Nan Austin

January 23, 2014

On Campus blog: What should Stanislaus schools spend money on? They’re asking you

Districts will be seeking your opinion on how schools should spend their money, thanks to a requirement included in Proposition 30. Most are studying the process, but the Sylvan elementary district in north Modesto is gathering ideas now.

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Over the next few months, districts will be seeking your opinion on how schools should spend their money. The extra taxes you pay under Proposition 30 require community input in budgeting.

“One of the nice things about it is it gets everybody involved,” said Sylvan school board member David Collins. “This is what we wanted, so let’s see what we can do.”

Gov. Jerry Brown stressed the “local” in the Local Control Funding Formula for education funding in his State of the State speech Wednesday. “Instead of prescriptive commands issued from headquarters here in Sacramento, more general goals have been established for each local school to attain, each in its own way. This puts the responsibility where it has to be: in the classroom and at the local district,” Brown said.

Reversing decades of legislative tinkering with school budgets, parents and communities are asked this year to weigh in and, in part, watch over the $50.6 billion the state spends on education – 53 percent of the state budget.

Modesto City Schools will hold a board study session from 5:30 to 7:30 p.m. Monday in its staff development center on the new budget rules. The session will cover involving the community, as well as rules for spending what, over the next few years, will be significantly greater funding to serve poor kids and English learners..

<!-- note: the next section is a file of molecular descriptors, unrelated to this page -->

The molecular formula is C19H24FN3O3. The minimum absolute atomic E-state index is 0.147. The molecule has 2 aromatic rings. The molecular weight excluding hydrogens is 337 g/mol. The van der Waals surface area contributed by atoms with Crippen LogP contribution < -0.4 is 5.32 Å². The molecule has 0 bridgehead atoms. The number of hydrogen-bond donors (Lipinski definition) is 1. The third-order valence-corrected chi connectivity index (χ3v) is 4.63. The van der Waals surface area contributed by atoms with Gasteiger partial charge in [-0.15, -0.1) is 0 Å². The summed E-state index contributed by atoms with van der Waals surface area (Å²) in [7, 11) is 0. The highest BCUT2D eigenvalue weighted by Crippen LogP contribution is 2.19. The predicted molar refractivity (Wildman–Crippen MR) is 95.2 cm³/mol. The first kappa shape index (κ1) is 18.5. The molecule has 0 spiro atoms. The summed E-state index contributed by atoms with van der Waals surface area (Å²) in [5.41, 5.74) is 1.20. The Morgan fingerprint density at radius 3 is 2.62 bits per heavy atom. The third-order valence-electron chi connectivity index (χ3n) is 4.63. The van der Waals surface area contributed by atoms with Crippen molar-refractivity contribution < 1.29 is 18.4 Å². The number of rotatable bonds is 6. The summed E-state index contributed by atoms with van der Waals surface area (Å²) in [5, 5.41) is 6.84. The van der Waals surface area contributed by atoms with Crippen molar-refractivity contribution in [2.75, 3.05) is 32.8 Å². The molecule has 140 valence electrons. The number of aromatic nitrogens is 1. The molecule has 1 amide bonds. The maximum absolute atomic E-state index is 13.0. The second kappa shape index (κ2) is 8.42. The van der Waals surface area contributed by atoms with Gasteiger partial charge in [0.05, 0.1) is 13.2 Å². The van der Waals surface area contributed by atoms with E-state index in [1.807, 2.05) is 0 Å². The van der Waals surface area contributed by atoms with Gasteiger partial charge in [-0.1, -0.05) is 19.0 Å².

Turlock Unified is forming its steering committee this month to gather community input. Ceres Unified will hold a study session at 5 p.m. today in the district office boardroom on community input and budgeting.

The new rules switch the budget focus from complying with rules to doing what works for students, said Sylvan Superintendent Debra Hendricks. Her district started meeting with parent and school groups in October and held its second town hall meeting Tuesday.

Hendricks asked the dozen or so attendees for their ideas in three areas: learning priorities, buildings and grounds, and the catch-all “What are we not doing to meet your needs?”

Less lecturing and more student-led discussions in classrooms, said parent George Pugh. Parent Andrea Duhoy wanted more accountability for progress by special education students. Lincoln Ellis spoke up for family support centers with computers, parenting books and social service help. Sylvan trustee Jennifer Miyakawa, also a parent, said she wants more art and music, with their own rooms.

Other input included better technology training for students and teachers, more collaboration with parents of middle school students, safety upgrades and more intensive help for English learners. After-school sports would help break up cliques, a mom said. A smartphone app would let parents see if their student is tardy or missing assignments, a dad chimed in.

“I heard some great ideas that we don’t always think about,” Hendricks said afterward.

The district also takes suggestions on its website,

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